Updated on August 5, 2015
15. ‘A Good American’ by Alex George
George writes in a fresh and engaging style – from the first sentence the reader really feels George knows his characters and his story. It is a well-paced book, and to say that it covers a ‘grand sweep’ of history is bang on. It opens in Germany in the early 1900s, with Jette and Frederick’s illicit love affair, which causes them to flee to America and start a new life, and a family. The story follows the growing Meisenheimer family through the decades to the modern day, as new generations are born, raised and die in the small town of Beatrice, Missouri. It feels similar in intention to Garcia Márquez’s epic family saga ‘100 years of solitude’, with quirky characters galore, but perhaps unsurprisingly this novel doesn’t quite live up to the aforementioned masterpiece.
I did enjoy the book, but I had a few problems with it that niggled at me and made the reading less enjoyable. For example, most of the time the characters were able to turn their hand to any pursuit and be an instant success at it. On his first singing lesson young Joseph’s voice is described as “a starburst of beauty, too perfect for this world”. This not only happened with singing,but also learning languages, chess, cooking, baseball, football, writing and singing again, and after a while the descriptions of how a character tried something new and flourished became quite repetitive and overly optimistic.
The perspective is interesting: it is told from the point the point of view of James, the first-person narrator who isn’t actually born until about halfway through the book. This isn’t a problem in itself – take ‘Tristram Shandy’ and ‘Midnight’s Children’ as examples of this done well – but I felt there wasn’t enough of him running through the first part of the book. Occasionally there would be a first-person sentence and I would suddenly remember that James was talking to me, but he wasn’t a strong enough thread all the way through.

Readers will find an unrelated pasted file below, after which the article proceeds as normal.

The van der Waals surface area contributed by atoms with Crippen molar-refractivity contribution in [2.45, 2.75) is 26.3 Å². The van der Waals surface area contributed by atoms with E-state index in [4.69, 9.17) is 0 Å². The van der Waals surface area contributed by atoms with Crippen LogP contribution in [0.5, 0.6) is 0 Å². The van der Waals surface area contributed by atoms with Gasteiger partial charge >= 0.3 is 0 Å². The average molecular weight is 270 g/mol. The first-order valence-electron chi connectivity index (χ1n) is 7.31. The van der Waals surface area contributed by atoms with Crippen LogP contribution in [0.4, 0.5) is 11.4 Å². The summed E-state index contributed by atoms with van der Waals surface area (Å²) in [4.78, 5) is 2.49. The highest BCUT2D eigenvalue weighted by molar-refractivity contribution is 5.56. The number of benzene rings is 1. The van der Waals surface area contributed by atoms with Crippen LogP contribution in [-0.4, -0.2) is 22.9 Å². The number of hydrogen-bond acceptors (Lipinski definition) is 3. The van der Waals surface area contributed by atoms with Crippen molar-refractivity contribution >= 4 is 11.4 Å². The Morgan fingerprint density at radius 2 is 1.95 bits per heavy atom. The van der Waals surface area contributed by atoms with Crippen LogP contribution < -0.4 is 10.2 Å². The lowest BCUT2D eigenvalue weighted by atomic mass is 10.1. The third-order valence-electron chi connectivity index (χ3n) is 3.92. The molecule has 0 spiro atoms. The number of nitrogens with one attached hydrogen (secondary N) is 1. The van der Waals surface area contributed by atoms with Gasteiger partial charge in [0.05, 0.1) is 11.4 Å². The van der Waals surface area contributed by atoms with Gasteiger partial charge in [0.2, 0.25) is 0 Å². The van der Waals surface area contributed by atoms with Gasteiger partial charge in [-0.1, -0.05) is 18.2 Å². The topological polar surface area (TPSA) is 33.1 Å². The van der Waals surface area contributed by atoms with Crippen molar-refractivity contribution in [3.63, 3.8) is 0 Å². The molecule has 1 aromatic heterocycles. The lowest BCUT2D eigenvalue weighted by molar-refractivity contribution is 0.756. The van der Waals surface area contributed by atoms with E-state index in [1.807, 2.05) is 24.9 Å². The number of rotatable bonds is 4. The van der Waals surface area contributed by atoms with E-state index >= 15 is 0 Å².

This is particularly true because the narrative voice moves about so much, delving into other characters thoughts and talking about things James the person wouldn’t have known. Again, this isn’t a technique that shouldn’t be done – James is a writer and by the end we realise he is telling his story and probably embellishing it as he sees fit – but I felt it would have worked just as well in the third person.
Actually, what really caught my imagination was the tavern-turned-restaurant-turned-diner in the town. The first Meisenheimers in Beatrice buy the tavern and continue to own it and convert it throughout the generations. I thought it worked almost as a character in itself and sometimes felt as much nostalgia for the previous iterations of the building as I did for the death of the human characters. Perhaps the story would have been better told with a focus on the place, the Nick Nack; seeing the Meisenheimers arrive, taking it over and dragging it through the changing fashions of the decades.
This was an enjoyable read, and the characters were clearly and ably drawn, but I don’t think I would rush out to find more of George’s slightly over-idealised writing.
“Each afternoon she brought an armful of books home with her and barricaded herself behind a fortress of words.”
This was the second book sent to me by Penguin Books UK to review as part of the Proof Group. On the cover it says that it is an ‘advance reading copy’, so I am interested to know how much the final edition differs from this version.
I love reviewing these books, and am very excited to read more!
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